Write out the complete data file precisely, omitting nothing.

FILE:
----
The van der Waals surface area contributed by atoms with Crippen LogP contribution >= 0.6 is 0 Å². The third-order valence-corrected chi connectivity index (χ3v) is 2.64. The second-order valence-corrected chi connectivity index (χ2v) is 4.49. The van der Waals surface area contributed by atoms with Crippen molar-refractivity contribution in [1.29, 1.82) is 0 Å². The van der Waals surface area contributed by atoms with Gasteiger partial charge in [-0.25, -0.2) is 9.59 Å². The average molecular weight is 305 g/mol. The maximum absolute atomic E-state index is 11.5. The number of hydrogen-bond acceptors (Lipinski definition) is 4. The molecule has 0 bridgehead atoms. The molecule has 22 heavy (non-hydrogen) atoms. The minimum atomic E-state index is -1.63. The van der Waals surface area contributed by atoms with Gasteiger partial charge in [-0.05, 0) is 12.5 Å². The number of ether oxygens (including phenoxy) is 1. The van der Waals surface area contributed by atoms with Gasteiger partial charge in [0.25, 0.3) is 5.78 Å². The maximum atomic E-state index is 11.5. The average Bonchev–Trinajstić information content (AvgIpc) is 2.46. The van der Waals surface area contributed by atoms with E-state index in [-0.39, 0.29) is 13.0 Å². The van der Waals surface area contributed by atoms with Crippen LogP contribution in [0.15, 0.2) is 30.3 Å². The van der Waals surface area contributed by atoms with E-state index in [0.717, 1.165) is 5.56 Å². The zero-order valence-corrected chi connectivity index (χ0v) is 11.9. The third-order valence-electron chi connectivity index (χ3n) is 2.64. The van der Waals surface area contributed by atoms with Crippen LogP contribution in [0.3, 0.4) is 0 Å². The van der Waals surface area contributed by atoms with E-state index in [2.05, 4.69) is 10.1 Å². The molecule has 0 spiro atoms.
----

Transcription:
The van der Waals surface area contributed by atoms with Crippen LogP contribution >= 0.6 is 0 Å². The third-order valence-corrected chi connectivity index (χ3v) is 2.64. The second-order valence-corrected chi connectivity index (χ2v) is 4.49. The van der Waals surface area contributed by atoms with Crippen molar-refractivity contribution in [1.29, 1.82) is 0 Å². The van der Waals surface area contributed by atoms with Gasteiger partial charge in [-0.25, -0.2) is 9.59 Å². The average molecular weight is 305 g/mol. The maximum absolute atomic E-state index is 11.5. The number of hydrogen-bond acceptors (Lipinski definition) is 4. The molecule has 0 bridgehead atoms. The molecule has 22 heavy (non-hydrogen) atoms. The minimum atomic E-state index is -1.63. The van der Waals surface area contributed by atoms with Gasteiger partial charge in [-0.05, 0) is 12.5 Å². The number of ether oxygens (including phenoxy) is 1. The van der Waals surface area contributed by atoms with Gasteiger partial charge in [0.25, 0.3) is 5.78 Å². The maximum atomic E-state index is 11.5. The average Bonchev–Trinajstić information content (AvgIpc) is 2.46. The van der Waals surface area contributed by atoms with E-state index in [-0.39, 0.29) is 13.0 Å². The van der Waals surface area contributed by atoms with Crippen LogP contribution in [0.15, 0.2) is 30.3 Å². The van der Waals surface area contributed by atoms with E-state index in [0.717, 1.165) is 5.56 Å². The zero-order valence-corrected chi connectivity index (χ0v) is 11.9. The third-order valence-electron chi connectivity index (χ3n) is 2.64. The van der Waals surface area contributed by atoms with Crippen LogP contribution in [0.3, 0.4) is 0 Å². The van der Waals surface area contributed by atoms with E-state index in [2.05, 4.69) is 10.1 Å². The molecule has 0 spiro atoms.